I was thinking recently that I have watched an inordinately high number of “Star Wars” documentaries. Basically, if someone makes it, I watch it.
Usually, these documentaries take one of two forms. The first kind is made with the full co-operation of George Lucas. This type — which typically details the making of the movies — is often found as a DVD extra.
The second kind is the one that usually explores “Star Wars” fans. For example, this kind shows the people who waited in line for weeks to see “The Phantom Menace” (such as “Starwoids”) or looks at the people who are either compulsive collectors of “Star Wars” merchandise or live some kind of a “Star Wars” driven lifestyle. “Jedi Junkies” — which is embedded below via Hulu — is along this second kind of a documentary.
I think the best type of approach for a documentary maker to use with this kind of film is to neither mock the participants nor to glorify them. It’s best to just present them as they are and let the viewer make his or her own decisions. “Jedi Junkies” succeeds on this account.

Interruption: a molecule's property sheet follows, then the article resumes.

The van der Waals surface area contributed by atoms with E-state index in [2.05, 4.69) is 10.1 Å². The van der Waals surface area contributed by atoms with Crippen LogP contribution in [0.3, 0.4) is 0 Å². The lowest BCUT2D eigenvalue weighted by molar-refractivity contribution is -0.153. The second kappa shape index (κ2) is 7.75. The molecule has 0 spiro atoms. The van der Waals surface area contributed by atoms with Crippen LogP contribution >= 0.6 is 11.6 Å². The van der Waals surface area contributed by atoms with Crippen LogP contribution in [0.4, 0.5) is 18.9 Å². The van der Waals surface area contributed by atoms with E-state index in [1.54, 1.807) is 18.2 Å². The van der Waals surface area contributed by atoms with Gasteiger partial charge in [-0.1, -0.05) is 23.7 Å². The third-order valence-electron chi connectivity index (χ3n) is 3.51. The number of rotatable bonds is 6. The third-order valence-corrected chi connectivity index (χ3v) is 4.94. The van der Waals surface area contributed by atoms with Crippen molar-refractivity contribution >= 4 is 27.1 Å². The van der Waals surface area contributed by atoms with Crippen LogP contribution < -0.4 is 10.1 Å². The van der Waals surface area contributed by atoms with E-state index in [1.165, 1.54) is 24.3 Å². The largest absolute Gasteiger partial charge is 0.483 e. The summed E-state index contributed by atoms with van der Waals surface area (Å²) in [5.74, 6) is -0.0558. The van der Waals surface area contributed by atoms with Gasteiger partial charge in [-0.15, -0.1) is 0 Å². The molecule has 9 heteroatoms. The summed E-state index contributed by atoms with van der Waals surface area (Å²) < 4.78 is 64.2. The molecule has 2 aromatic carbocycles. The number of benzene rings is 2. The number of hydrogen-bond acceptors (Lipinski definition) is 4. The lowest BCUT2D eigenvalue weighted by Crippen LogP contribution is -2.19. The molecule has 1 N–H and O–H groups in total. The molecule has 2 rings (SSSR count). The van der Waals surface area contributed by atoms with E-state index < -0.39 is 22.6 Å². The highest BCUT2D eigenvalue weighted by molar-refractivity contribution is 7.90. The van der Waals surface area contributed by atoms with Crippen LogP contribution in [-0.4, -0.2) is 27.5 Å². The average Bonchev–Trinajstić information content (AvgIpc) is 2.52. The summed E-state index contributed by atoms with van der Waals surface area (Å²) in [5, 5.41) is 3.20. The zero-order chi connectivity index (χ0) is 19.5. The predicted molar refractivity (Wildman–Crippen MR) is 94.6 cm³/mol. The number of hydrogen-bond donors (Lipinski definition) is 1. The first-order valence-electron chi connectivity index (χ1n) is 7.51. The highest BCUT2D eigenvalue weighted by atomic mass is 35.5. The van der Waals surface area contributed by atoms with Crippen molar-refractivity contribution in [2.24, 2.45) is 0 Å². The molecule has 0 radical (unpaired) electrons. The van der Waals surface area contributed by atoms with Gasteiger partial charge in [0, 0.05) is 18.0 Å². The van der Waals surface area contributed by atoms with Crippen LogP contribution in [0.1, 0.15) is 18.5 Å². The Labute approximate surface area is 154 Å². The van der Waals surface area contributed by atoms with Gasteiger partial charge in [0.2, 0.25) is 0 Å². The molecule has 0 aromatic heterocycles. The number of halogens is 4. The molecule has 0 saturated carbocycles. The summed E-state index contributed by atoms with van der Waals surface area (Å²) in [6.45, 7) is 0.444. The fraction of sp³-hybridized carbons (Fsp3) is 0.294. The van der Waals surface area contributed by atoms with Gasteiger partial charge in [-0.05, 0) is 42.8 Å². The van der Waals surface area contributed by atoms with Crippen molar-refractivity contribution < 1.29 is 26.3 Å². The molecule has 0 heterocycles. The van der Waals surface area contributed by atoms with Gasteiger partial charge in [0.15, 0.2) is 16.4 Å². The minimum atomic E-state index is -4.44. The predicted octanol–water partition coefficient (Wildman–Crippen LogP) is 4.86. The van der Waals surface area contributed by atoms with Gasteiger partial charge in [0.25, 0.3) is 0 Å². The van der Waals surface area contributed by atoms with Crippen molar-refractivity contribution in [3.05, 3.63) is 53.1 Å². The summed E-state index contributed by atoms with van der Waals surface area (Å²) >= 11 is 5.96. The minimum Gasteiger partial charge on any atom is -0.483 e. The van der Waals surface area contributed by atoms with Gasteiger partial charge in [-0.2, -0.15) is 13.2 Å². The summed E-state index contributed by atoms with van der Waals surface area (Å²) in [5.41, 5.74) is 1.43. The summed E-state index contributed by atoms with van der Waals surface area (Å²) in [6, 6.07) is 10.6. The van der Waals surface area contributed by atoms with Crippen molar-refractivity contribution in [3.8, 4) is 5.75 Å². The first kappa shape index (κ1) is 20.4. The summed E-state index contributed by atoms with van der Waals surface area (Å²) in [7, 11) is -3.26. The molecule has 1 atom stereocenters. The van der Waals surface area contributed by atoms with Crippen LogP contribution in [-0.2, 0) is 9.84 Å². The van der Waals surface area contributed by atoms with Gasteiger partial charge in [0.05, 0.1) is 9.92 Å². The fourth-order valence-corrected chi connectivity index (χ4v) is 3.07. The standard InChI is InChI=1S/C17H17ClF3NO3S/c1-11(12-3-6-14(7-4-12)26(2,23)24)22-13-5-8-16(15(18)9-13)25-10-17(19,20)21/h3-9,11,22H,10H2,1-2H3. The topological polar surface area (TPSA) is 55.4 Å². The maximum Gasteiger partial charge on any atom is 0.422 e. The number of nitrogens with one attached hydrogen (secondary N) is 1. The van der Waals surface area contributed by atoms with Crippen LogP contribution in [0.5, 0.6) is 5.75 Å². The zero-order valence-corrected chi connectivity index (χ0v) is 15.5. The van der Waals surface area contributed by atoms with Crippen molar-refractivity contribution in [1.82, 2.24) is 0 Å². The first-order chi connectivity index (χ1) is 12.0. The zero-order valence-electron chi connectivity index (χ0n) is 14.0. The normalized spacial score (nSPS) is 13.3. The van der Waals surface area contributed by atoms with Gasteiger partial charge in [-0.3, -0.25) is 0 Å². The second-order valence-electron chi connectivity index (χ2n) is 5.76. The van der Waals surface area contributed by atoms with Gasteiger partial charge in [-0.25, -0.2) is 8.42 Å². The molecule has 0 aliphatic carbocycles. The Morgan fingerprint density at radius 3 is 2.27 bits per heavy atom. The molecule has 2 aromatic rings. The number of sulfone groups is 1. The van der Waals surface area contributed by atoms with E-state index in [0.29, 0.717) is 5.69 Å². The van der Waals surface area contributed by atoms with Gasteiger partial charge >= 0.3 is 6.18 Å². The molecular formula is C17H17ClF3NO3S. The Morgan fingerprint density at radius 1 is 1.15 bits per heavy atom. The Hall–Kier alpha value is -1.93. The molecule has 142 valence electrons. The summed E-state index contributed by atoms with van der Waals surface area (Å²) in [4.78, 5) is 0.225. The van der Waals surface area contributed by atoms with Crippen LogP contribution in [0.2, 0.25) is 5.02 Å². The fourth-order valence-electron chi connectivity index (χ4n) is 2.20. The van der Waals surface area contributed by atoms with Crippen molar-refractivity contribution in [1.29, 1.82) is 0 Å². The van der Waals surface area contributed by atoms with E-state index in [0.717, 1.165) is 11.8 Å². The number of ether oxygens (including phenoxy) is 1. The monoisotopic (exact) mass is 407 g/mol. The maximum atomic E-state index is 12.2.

Now, when I was growing up, I was really into “Star Wars.” I loved the toys, the books, the TV shows, anything. But, like most, people I grew up and I grew out of it. It still has a special place in my heart (I went to the midnight showing of “The Phantom Menace” and waited in line for half a day for tickets), but if you were come into my house, you wouldn’t see any traces of the movies.
However, some people have grown up, but they have never grown out of the movies. You will meet some of them in “Jedi Junkies.” I think one thing that keeps a person who is obsessed with “Star Wars” (or any other fictional property) sane is the thought that they are not alone in their obsession. In fact, it’s even better if they can point to someone even more devoted than them. “Yeah, I’m bad, but did you here about this one guy who …”
The stories told in this film range from a guy who started an academy to teach people how to lightsaber fight to a guy whose family has to sleep on the floor because “Star Wars” toys have taken up too much space in their apartment. There also is the story of a guy who makes one-of-a-kind lightsabers that may prove very tempting.
In the end, Mark Edlitz’s “Jedi Junkies” doesn’t break any new ground in the “Star Wars” documentary field, but it’s a breezy 72-minute trip into a world that’s best only to visit.
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